New Girl

BY Sophie WilliamsPublished Oct 17, 2019

GRAE evinces no interest in your lacklustre apologies. "I guess you believe you're replacing me / Everybody says she looks just like me," sighs the emerging Toronto-born singer on her EP's title track. The lyric plays as a smug kiss-off, sure, but one that's reflective of New Girl as a whole — a collection of throbbing, moody pop ditties that walk the line between rebelling against and revelling in slinky, emotional honesty.
Cushioned by hums and soft snaps, the slickly produced "Woman's World" pointedly tackles catcalling and street harassment over an R&B lilt that complements GRAE's breathy, smoky vocals, while the catchy ethereality of "Fade to Black" shimmers like a lost King Princess cut.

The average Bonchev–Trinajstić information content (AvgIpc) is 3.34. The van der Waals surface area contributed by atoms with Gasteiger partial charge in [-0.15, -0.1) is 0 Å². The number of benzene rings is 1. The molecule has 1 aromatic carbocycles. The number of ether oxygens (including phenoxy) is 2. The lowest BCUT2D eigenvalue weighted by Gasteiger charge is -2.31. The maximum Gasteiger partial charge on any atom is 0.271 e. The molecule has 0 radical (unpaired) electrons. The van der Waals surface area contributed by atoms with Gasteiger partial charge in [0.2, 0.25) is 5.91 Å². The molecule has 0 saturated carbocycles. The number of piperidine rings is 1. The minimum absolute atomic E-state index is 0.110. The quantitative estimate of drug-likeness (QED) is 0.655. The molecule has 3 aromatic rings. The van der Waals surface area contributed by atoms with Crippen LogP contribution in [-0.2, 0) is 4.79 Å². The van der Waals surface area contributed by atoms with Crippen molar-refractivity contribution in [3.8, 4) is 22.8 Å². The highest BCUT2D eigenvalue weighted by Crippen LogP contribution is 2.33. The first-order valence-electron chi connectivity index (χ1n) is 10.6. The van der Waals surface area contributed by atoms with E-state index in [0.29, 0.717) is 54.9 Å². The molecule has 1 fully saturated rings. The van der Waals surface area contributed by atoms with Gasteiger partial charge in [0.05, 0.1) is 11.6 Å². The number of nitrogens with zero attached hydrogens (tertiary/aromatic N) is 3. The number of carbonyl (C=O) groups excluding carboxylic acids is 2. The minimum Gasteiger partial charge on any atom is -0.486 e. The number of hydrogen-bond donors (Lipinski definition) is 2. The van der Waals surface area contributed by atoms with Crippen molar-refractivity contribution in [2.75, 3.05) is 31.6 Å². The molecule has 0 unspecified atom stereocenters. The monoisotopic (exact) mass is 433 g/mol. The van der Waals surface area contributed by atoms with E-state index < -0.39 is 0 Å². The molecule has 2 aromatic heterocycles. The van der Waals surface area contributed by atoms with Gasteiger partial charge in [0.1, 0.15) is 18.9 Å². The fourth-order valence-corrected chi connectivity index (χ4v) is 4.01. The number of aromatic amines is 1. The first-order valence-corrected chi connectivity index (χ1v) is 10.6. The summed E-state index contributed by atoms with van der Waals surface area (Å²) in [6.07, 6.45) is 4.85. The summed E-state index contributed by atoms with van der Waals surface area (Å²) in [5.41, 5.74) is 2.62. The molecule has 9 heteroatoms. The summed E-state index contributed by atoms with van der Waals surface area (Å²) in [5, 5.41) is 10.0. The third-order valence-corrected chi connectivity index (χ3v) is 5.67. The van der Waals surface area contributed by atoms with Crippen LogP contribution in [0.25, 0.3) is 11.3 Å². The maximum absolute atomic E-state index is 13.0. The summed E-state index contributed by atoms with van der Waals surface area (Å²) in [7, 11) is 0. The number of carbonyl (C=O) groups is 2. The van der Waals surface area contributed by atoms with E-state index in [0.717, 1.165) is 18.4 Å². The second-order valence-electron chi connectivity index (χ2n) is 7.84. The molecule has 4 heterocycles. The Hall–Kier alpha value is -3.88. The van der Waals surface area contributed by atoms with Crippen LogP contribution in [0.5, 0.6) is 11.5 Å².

"Your Hands" is spottily engaging, hewing closely to a playbook of restrained lyricism, "I'm not your brand new toy / Don't call me baby." Moments like these prove that GRAE doesn't need to be amped up one iota higher; her smart, impactful lyrics fizzle beneath arrangements of shuddering pianos and drum machines.
New Girl is modern without trying too hard to be, and it feels full-bodied even if it may be musically sparse. At only 20 years old, GRAE is bit-by-bit establishing herself as a pop star worthy of greater attention.

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